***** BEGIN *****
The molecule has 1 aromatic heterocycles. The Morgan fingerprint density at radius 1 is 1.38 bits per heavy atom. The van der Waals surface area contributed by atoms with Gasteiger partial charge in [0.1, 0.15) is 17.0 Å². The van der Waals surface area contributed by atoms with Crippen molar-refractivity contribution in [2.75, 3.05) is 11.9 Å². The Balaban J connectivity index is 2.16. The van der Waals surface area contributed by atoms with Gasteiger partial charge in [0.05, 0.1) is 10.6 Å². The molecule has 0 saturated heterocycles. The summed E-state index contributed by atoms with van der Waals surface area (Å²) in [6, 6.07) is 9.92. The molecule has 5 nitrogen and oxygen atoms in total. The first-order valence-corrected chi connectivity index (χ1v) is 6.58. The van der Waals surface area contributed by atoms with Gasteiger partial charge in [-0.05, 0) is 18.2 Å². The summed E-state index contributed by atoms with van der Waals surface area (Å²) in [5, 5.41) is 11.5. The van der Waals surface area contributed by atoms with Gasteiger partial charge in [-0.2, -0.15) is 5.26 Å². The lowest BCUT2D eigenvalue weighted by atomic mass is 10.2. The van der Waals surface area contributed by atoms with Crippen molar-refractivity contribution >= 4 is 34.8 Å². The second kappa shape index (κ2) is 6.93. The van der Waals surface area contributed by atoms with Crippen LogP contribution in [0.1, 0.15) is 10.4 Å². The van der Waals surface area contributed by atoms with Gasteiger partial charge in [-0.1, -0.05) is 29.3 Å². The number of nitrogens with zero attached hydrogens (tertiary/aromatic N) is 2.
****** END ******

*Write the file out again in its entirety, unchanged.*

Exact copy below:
The molecule has 1 aromatic heterocycles. The Morgan fingerprint density at radius 1 is 1.38 bits per heavy atom. The van der Waals surface area contributed by atoms with Gasteiger partial charge in [0.1, 0.15) is 17.0 Å². The van der Waals surface area contributed by atoms with Crippen molar-refractivity contribution in [2.75, 3.05) is 11.9 Å². The Balaban J connectivity index is 2.16. The van der Waals surface area contributed by atoms with Gasteiger partial charge in [0.05, 0.1) is 10.6 Å². The molecule has 0 saturated heterocycles. The summed E-state index contributed by atoms with van der Waals surface area (Å²) in [6, 6.07) is 9.92. The molecule has 5 nitrogen and oxygen atoms in total. The first-order valence-corrected chi connectivity index (χ1v) is 6.58. The van der Waals surface area contributed by atoms with Gasteiger partial charge in [-0.05, 0) is 18.2 Å². The summed E-state index contributed by atoms with van der Waals surface area (Å²) in [5, 5.41) is 11.5. The van der Waals surface area contributed by atoms with Gasteiger partial charge in [-0.2, -0.15) is 5.26 Å². The lowest BCUT2D eigenvalue weighted by atomic mass is 10.2. The van der Waals surface area contributed by atoms with Crippen molar-refractivity contribution >= 4 is 34.8 Å². The second kappa shape index (κ2) is 6.93. The van der Waals surface area contributed by atoms with Crippen LogP contribution in [0.1, 0.15) is 10.4 Å². The van der Waals surface area contributed by atoms with Gasteiger partial charge in [-0.1, -0.05) is 29.3 Å². The number of nitrogens with zero attached hydrogens (tertiary/aromatic N) is 2.